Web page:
One-sided or bilateral breathing in swimming?

Many traditional swim coaches have been trained to teach and proliferate the idea that bilateral breathing is the best and only way to swim competitive freestyle. I frequently run into swim coaches that are surprised I would advocate anything else. However, for distance freestyle events (anything over 200 meters), oxygen debt and aerobic/anaerobic issues are important considerations.

In events lasting longer than just a few seconds, a swimmer's ability to maintain maximum speed is related to the predominant energy system being used. Events that last up to about 20 seconds can be primarily anaerobic - occurring in the absence of oxygen (using ATP and CP for energy). That is why you might see a 50 freestyler take only one or two breaths during the event - the oxygen is not necessary for maximum speed at this distance.

However, events lasting longer than a couple of minutes require the aerobic energy system to be used. The aerobic system uses oxygen, carbohydrates (glycogen and current intake) and fat for energy.

For events lasting up to about 5 minutes, the work will be driven somewhat equally by both aerobic and anaerobic pathways - both slow and fast twitch muscle will be operating.

For events lasting longer than 5 minutes, the predominant system is the aerobic system. And here is where breathing patterns become a lot more important. Since I coach primarily triathletes and open water swimmers, we are training for events that last at least 5 minutes and typically more in the 12 to 30 minute duration. Here oxygen intake becomes vastly more important if speed is a concern for the swimmer in any fashion.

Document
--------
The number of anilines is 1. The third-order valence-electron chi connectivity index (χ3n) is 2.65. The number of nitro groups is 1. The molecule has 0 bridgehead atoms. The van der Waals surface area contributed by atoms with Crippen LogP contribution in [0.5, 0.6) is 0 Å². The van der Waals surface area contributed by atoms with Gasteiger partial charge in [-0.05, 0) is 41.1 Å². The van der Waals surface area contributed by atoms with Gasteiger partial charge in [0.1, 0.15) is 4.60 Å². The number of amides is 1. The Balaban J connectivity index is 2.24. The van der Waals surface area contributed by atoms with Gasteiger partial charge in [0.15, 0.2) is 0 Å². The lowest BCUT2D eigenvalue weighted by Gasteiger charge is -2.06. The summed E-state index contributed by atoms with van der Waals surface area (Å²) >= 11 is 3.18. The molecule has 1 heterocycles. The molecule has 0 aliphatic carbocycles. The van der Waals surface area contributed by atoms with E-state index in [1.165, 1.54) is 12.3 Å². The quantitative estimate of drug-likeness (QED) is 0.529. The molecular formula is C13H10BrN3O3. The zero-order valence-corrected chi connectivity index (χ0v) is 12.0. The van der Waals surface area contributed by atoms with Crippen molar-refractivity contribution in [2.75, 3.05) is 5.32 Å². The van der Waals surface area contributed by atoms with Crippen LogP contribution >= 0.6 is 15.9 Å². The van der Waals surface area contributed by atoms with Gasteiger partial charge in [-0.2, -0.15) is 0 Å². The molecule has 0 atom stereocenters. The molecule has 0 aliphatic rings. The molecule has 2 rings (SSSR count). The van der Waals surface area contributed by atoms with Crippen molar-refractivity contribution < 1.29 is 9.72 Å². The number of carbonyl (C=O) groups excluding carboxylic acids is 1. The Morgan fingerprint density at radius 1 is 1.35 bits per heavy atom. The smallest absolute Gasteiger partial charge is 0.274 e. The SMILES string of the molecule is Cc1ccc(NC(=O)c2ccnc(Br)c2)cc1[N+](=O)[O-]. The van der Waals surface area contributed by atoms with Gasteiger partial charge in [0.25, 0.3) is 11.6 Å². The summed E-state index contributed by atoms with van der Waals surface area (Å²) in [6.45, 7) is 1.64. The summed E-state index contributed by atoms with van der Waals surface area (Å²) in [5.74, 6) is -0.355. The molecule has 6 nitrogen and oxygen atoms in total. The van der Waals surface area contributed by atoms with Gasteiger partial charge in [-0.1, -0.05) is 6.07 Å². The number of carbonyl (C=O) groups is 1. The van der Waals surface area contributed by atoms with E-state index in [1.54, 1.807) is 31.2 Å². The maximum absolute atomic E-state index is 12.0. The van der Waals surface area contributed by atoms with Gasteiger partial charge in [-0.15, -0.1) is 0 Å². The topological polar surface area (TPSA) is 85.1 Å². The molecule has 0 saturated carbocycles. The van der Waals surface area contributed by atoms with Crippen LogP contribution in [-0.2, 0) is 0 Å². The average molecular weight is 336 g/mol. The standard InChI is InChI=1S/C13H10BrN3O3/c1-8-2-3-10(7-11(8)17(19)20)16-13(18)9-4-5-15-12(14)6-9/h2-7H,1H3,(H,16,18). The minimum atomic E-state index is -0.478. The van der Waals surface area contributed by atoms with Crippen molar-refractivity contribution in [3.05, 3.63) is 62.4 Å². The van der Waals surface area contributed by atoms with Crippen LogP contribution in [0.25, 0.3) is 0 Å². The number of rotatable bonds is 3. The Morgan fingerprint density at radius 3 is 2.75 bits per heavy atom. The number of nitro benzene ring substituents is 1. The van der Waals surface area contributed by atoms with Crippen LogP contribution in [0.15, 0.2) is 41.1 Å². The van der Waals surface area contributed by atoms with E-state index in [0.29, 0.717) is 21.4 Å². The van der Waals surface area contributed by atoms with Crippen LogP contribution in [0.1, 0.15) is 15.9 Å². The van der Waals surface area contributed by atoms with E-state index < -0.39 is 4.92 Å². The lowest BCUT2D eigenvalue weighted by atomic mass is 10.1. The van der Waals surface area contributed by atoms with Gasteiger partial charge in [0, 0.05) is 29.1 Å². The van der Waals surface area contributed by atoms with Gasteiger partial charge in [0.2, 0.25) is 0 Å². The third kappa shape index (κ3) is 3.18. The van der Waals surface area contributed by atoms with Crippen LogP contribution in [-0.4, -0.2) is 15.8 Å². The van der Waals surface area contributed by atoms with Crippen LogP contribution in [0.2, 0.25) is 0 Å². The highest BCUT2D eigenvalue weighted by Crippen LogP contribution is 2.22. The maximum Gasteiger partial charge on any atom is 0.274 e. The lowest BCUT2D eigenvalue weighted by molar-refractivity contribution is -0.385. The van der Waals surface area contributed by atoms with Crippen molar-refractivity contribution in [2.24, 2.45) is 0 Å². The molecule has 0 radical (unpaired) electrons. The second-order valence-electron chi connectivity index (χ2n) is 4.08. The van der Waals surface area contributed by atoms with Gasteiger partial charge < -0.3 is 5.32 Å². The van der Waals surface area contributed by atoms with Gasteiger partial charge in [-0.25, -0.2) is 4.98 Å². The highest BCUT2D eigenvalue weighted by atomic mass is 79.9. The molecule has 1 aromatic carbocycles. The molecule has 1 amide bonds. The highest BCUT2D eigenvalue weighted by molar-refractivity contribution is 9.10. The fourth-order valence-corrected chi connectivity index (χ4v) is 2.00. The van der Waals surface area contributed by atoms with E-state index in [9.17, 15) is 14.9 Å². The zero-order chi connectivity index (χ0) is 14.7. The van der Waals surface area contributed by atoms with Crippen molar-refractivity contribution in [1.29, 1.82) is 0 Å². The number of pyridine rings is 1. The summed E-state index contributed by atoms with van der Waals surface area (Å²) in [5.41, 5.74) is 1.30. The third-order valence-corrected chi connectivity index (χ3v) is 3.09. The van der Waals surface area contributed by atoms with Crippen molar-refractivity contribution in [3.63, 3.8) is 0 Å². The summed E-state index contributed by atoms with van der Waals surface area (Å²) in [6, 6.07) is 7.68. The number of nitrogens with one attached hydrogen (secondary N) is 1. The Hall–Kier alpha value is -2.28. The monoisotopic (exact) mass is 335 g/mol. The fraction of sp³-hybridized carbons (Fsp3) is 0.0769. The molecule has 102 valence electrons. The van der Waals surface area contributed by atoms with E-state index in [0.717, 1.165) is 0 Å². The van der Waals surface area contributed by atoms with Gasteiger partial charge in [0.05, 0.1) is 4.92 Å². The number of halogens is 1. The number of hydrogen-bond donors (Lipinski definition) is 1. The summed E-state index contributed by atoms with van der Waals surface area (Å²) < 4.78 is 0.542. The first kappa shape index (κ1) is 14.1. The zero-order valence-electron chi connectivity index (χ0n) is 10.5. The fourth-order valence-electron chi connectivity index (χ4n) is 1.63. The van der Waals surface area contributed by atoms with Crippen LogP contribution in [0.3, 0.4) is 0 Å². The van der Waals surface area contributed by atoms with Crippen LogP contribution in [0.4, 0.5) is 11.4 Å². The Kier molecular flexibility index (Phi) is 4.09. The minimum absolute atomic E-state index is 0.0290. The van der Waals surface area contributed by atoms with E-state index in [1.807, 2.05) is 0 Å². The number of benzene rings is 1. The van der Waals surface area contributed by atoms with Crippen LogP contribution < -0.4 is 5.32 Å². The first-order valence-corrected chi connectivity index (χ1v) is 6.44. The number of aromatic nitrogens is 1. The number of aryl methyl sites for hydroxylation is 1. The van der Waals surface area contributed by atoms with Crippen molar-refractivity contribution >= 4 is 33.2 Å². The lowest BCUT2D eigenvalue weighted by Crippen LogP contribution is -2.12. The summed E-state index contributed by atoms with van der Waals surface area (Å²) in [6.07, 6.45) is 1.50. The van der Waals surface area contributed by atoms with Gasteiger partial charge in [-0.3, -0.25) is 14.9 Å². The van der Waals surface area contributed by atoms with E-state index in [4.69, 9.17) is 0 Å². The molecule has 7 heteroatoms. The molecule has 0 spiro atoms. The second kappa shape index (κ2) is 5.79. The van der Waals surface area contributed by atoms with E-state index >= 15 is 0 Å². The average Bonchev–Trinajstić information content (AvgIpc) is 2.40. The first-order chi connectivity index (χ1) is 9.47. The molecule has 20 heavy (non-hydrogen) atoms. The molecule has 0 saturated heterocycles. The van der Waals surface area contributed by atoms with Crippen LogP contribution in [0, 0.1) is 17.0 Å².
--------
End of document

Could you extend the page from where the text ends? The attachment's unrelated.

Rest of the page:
Would you tell a race car driver to reduce his fuel consumption by 50%? He would say you are crazy. But that is essentially what coaches do when advocating a bilateral breathing pattern over a one-side breathing pattern to distance swimmers.

There are certainly some streamline and stroke mechanic issues that bilateral breathing can help address, but at some point we need to consider maximum achievable speed via fuel channels versus pure perfect stroke mechanics. This is one of the major points we address in the Powerstroke: Speed through force and form DVD.

In summary, work on bilateral or alternate side breathing in practice and for short pool swimming events, but go ahead and breath as much as you need in open water racing. Just look up every so often to make sure you are swimming a straight line (that's a different article).

Here is a useful article on energy systems from coach Brian Mac of Peak Performance Online.

Coach Marty Gaal, CSCS - March 2010